The government of the Karelian Republic declared a tender among uranium mining companies to start exploration of the Srednyaya Padma uranium deposit located on Zaonezhsky Peninsula at the Onega Lake. The results of the tender launched on June 22 this year are due by October 15.
Zaonezhsky Peninsula has five uranium deposits and ten sites containing uranium-vanadium ores.
The current uranium production in Russia is around 2,500 tons per year in addition to 1,000 tons produced from enrichment tailings. However, it is estimated that Russia will need to produce 4,500 tons by 2005. Along with Karelia, prospecting for new commercial deposits is under way in western Siberia and the southern Urals. Only the lack of funding can hamper exploration.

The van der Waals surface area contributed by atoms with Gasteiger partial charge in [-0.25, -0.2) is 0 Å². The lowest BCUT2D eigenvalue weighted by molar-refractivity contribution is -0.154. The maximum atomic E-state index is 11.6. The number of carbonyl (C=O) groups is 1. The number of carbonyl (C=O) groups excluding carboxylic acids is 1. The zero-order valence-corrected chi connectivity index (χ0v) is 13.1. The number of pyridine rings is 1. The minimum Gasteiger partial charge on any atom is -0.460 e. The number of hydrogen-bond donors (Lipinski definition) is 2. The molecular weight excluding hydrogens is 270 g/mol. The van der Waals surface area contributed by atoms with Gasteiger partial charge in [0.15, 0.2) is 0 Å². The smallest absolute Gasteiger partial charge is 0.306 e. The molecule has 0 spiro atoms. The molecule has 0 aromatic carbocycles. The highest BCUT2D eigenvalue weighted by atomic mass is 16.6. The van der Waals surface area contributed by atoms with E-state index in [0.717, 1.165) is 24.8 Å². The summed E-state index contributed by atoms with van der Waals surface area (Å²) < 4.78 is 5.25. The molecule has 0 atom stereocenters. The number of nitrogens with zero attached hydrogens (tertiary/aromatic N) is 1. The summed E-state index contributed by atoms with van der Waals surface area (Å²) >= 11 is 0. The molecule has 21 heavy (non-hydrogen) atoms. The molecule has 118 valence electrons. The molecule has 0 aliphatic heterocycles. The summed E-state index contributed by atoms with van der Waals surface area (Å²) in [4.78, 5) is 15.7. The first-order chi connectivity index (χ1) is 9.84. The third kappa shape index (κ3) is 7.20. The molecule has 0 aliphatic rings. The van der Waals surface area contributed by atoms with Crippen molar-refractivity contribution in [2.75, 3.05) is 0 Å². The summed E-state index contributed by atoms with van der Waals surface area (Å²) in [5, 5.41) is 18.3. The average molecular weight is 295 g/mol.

Russia’s only uranium mine, the Priargunsky Mining and Chemical Combine in Chita County, Siberia, consists of a deep ore mine and an open cast uranium mine as well as a hydrometallurgy plant for uranium processing. The mill has a capacity of 4,000 tons per year, but the production has fallen to 2,500 tons per year.
Back in autumn 1996, Victor Mikhailov, at that time head of the Ministry for Atomic Energy, announced that Russia planned to increase its uranium production to 10,000 tons in the coming years, by opening new mines. The Karelian project will apparently mark the beginning of the implementation of this plan.